Brilliant Project Management by Stephen Barker and Rob Cole

Brilliant Project Management is a concise, general book with some good psychological insights in it.

What Stood Out

Some of the insights are more or less specifically applicable only to project management. For example, part of Chapter Six (Leading Effective Teams) is about the fallacy according to which people add manpower to speed up projects, with the result that the projects are actually slowed down, due to the extra work needed to bring the new people up to speed. (The Mythical Man-Month is a whole book about this one idea!)

However, other insights seem to have broader application. For example, the beginning of Chapter Nine (Making Use of Lessons Learned) reminds readers, in a manner of speaking, that a ship in the harbor is safe, but that’s not what ships are built for. Nothing ventured, nothing gained. Mistakes, in other words, are inevitable. The chapter goes on to describe how best to learn from both positive and negative experience and from the experience of others as well as one’s own. The specific suggestions for interacting in offices could apply to a variety of jobs; the underlying insights could apply to personal life as well.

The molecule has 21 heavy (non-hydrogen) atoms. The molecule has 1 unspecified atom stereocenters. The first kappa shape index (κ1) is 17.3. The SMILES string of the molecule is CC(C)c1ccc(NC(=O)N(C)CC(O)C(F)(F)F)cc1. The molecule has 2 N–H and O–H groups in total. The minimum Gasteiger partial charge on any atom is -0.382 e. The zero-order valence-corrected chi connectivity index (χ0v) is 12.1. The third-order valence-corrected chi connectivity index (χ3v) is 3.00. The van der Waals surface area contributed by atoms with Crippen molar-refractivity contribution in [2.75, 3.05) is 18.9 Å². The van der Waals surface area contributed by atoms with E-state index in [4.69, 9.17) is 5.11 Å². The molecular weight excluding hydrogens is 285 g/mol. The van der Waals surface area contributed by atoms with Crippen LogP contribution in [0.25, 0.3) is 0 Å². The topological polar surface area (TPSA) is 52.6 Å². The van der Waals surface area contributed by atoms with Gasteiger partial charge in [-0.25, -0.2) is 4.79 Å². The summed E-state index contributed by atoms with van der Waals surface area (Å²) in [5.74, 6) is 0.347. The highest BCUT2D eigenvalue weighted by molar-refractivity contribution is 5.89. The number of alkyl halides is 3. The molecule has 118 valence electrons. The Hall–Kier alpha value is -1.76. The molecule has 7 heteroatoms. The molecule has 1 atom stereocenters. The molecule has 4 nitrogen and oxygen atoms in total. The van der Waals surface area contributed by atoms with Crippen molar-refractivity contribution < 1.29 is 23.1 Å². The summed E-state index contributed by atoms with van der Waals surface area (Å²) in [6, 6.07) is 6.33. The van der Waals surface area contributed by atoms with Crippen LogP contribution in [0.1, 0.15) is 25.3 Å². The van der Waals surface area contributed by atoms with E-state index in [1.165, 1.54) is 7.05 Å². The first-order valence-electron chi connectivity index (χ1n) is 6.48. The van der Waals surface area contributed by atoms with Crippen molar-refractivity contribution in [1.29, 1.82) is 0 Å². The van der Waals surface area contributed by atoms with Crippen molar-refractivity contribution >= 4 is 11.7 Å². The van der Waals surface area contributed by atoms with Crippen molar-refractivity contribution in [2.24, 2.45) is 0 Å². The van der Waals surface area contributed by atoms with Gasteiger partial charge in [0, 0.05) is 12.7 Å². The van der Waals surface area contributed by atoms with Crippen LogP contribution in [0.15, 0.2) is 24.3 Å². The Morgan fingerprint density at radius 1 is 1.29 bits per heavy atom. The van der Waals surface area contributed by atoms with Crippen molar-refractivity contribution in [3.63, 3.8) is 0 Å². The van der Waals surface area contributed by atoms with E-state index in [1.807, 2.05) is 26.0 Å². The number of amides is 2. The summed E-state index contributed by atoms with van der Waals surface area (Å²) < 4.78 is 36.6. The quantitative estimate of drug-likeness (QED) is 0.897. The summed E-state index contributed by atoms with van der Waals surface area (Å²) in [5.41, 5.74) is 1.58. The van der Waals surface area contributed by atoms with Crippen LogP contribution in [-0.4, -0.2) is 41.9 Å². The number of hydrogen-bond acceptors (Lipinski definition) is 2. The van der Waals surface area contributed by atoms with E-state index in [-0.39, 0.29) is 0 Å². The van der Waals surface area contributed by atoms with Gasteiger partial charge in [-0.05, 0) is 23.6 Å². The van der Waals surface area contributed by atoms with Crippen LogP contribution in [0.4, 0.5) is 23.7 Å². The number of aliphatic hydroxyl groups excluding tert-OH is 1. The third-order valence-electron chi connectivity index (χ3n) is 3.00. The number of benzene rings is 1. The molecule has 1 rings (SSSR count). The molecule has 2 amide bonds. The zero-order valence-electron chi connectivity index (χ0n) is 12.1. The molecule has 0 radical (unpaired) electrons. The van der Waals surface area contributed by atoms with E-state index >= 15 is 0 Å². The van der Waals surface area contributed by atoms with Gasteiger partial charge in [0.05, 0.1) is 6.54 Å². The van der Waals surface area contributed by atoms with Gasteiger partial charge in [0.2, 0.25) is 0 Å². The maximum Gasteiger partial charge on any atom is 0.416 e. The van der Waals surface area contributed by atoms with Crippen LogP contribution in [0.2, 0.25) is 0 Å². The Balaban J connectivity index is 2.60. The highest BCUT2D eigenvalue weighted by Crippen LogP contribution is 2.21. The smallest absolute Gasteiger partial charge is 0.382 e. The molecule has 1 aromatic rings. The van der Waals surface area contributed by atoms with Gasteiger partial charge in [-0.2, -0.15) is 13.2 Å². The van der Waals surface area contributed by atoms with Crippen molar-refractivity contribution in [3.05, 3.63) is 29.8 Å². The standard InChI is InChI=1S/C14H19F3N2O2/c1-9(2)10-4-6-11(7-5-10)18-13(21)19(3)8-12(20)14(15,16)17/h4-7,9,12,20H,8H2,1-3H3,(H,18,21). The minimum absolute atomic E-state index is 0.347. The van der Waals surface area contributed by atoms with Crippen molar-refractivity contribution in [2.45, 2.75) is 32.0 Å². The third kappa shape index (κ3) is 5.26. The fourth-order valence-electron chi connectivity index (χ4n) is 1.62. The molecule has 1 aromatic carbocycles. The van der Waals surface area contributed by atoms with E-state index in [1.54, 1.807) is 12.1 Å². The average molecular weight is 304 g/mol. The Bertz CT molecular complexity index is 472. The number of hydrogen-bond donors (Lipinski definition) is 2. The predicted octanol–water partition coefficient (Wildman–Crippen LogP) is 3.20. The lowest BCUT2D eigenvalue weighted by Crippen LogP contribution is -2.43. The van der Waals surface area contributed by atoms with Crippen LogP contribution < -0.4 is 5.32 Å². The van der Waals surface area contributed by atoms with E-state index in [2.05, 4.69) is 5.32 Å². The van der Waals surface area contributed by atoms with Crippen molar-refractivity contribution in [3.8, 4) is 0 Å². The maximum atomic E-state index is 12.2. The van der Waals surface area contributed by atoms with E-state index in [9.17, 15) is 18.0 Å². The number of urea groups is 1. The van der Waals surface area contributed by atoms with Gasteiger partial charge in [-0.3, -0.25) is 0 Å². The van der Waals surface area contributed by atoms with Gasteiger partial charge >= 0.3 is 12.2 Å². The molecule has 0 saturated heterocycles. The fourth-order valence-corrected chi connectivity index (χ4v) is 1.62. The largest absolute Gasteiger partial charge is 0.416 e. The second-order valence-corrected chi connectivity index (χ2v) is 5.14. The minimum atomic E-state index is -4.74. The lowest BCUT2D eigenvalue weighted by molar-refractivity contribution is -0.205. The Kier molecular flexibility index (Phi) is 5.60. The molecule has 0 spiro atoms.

Chapter Four (Delivering Quality) reminds readers that a good solution to a problem is neither under-engineered nor over-engineered. Providing a more elegant, elaborate, or complete solution than is strictly required may not seem like a mistake but in fact wastes valuable time and money. In fact, it’s good to keep in mind that it’s generally a bad idea to put more effort into something than it deserves. Done ‘well enough’ is done.

Chapter Five (Resource Management) reminds readers that something that is “about 90% complete” is almost certainly not, chronologically speaking. As we know, the last 20% of the work often takes 80% of the time!

When and Why I Read It

Bought it cheap because it looked like it would be relevant to past, current, and possibly future job functions.

Genre: Non-fiction (business)
Date started / date finished:  17-Jul-16 to 18-Aug-16
Length: 154 pages
ISBN: 9780273707936 (paperback)
Originally published in: 2007
Amazon link: Brilliant Project Management

The Romance of Scholars’ Stones by Kemin Hu

Beautiful color photographs of scholars’ rocks and other Chinese scholars’ objects accompany a series of essays.